Throughout our planet's 4.6 billion year history, asteroids and comets have been agents of change for our planet: they may have delivered the ingredients needed for life, and they have caused mass extinctions.
Today, asteroids spend most of their time harmlessly orbiting in the main belt between the orbits of Mars and Jupiter. These remnants from our solar system's formation can still make their way into the inner part of our solar system, however, sometimes impacting the Earth.
We now know that most of the very largest asteroids and comets that get close to Earth have been discovered, but many of the more numerous smaller ones (still capable of causing significant regional damage) remain to be found.
The Near-Earth Object Surveyor is designed to discover and characterize a large fraction of the asteroids and comets throughout our solar system, including those that get close to Earth. NEO Surveyor will not only find asteroids and comets, but it will teach us about their physical properties, origins, and evolution.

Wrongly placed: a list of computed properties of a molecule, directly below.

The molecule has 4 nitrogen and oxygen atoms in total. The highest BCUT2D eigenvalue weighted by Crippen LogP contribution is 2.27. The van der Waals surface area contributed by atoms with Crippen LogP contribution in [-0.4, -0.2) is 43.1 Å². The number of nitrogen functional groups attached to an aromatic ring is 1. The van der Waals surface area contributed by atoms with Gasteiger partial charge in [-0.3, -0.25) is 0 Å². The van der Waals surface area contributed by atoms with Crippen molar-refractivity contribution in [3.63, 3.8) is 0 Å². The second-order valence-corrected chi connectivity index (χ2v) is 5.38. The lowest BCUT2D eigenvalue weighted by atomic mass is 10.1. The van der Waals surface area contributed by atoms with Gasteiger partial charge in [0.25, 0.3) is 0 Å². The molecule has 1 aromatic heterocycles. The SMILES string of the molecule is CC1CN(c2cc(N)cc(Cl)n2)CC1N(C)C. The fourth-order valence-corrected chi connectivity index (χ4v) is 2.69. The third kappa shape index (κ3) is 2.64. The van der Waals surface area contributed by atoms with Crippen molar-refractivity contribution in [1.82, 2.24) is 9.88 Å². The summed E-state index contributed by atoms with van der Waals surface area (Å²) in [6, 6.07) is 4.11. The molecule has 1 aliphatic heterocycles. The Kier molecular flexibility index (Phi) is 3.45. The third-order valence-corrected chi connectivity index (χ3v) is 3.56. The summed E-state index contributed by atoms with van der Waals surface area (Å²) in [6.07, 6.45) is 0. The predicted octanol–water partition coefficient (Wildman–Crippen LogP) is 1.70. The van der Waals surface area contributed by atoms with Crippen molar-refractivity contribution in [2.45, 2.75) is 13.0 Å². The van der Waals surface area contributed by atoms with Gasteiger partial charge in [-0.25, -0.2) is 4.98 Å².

Our results suggest that the subset of NEOs that are most likely to cause impacts, the so-called potentially hazardous objects, are about twice as likely to occupy orbits in nearly the same plane as the Earth. This may mean that they are more likely to impact the Earth. With NEO Surveyor, we can better quantify the risks of asteroid impacts simply by going out and discovering them.
Late Heavy Bombardment This illustration depicts a period early in the history of the solar system in which Earth and the inner planets were pummeled by cometary debris filling the young solar system. Scientists think this "Late Heavy Bombardment" was triggered in our solar system by the migration of our outer planets, which jostled icy comets about, sending some of them flying inward. The incoming comets scarred our moon and pummeled our inner planets. They may have even brought materials to Earth that helped kick start life. (Image credit: NASA/JPL-Caltech/R. Hurt)